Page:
Sure, no one wants abrasions on their vulva (or anywhere for that matter), but my friend wasn’t there for vulva abrasions; she was there for an annual pap smear and pelvic exam. Why would a professional say such a thing? And how many others were there? Curious, I continued asking around.
One woman, Emma, 32, went in for a colonoscopy and was told by her ob-gyn to stop shaving because it was causing ingrown hairs and other bumps. “It’s not like I wasn’t aware of the ingrown hairs—I just prefer less hair,” she says. Another woman, Ali, 23, had an even more jarring interaction when she was diagnosed with chlamydia, and as her doctor turned away to make a note in her chart, she said, “Pubic hair helps to prevent the contraction and spread of STIs—something to consider.”
“She didn’t even look at me when she said it,” says Ali. “I felt like she was saying my diagnosis had more to do with my lack of pubic hair than anything else. In that moment, I wanted to hear about my diagnosis and how I was going to get rid of the infection. I didn’t give a f*ck about my pubic hair’s role in me getting it.”
Yes, in this case, her comment is medically relevant (some studies suggest that pubic hair—or its removal—does play a role in the transmission of STIs; however, not all experts agree). Regardless, if a patient has just been diagnosed with an STI, an open and informative conversation should follow, not a one-off comment.
In all these cases, women were judged, albeit some more than others, for something that’s far bigger than pubic hair: They were judged for choices they made for their bodies. As if women’s fight for autonomy isn’t difficult enough as it is, one would at least hope that an ob-gyn’s office is a safe space.
Why It’s More Than Just a Weird Thing to Say
Today’s society is constantly trying to dictate to women how they should look, how they should act, and what’s “right” and “wrong” for them. No part of a woman’s body is safe from judgment. On a couple of occasions, I’ve been with men who have either commented on me not having enough pubic hair or having too much. While disgusting and inappropriate, that judgment doesn’t surprise me—tragically, these few men are products of their society. Not that I’m giving them a free pass in any way, but when it comes to a gynecologist commenting on my pubic hair (or anyone’s pubic hair), that’s just straight-up wrong. So damn wrong.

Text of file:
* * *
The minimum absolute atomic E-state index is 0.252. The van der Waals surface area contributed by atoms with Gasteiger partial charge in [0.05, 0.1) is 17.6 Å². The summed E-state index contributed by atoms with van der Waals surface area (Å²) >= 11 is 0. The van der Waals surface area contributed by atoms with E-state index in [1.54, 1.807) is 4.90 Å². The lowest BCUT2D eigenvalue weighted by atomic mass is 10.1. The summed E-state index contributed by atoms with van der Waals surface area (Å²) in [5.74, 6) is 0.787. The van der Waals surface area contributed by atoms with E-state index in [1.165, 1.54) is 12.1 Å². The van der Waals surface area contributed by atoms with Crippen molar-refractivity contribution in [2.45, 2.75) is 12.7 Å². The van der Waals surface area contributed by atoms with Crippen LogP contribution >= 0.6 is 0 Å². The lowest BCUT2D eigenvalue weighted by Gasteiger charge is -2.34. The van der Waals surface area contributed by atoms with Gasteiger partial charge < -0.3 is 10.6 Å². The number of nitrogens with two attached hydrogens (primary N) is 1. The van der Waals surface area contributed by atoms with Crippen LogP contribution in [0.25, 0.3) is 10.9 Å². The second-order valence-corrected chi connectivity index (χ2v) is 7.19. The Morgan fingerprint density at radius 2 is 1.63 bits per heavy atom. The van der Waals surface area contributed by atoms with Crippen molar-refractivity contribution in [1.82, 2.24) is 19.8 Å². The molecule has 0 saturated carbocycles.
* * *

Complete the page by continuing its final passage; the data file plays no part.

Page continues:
You should be able to go into an ob-gyn’s office and feel comfortable. You should be able to feel as though your body, questions, fears, and sexual health, in general, are judgment-free. Some women have a hard enough time as it is being open with their gynecologists about what’s going on with their reproductive health. To judge is ultimately to shame, and someone who feels shamed is less likely to be forthcoming about their medical issues. How tragic would it be if a woman suffered in pain for an extended period of time (say, due to painful sex) or ended up with a more serious condition because she felt she couldn’t be upfront and honest with her ob-gyn?
To this day, I wish I’d responded in a way that would’ve made that doctor understand not only how inappropriate her comment was but also how anti-feminist it was, too. For weeks afterward, I ran the scenario over and over in my head with a whole slew of amazing comebacks I’ll never get the chance to say. I even debated calling her to let her know just how deeply her comment affected me, in the hopes that she’d think twice before she said something like that again. But, as Dr. Loanzon pointed out, it doesn’t matter what I might have said; I wasn’t going to change her mind. She’s entitled to her opinion, as we all are. But she’s also in a profession where she shouldn’t be sharing that particular opinion at the risk of alienating a patient or, even worse, make them feel that space is no longer a safe one for honest and productive dialogue.
I doubt I was the first or last patient that doctor made that specific comment (or a similar one) to, and I find that unnerving. I also doubt, as evidenced by the experiences above, that she’s the only doctor doing this, too. I just hope one of those patients—instead of being shocked and dumbfounded, like me—is able to articulate a response conveying to their doctor that the best thing women can do for each other is to support their choices, even if you’re not personally on board with those choices. (And, of course, arm them with all the important information they need to make those choices well.)
In a way, that’ll get us one step closer to a positive change in society—a change that might finally make people realize that they have no right to tell a woman what she should or shouldn’t do with her body.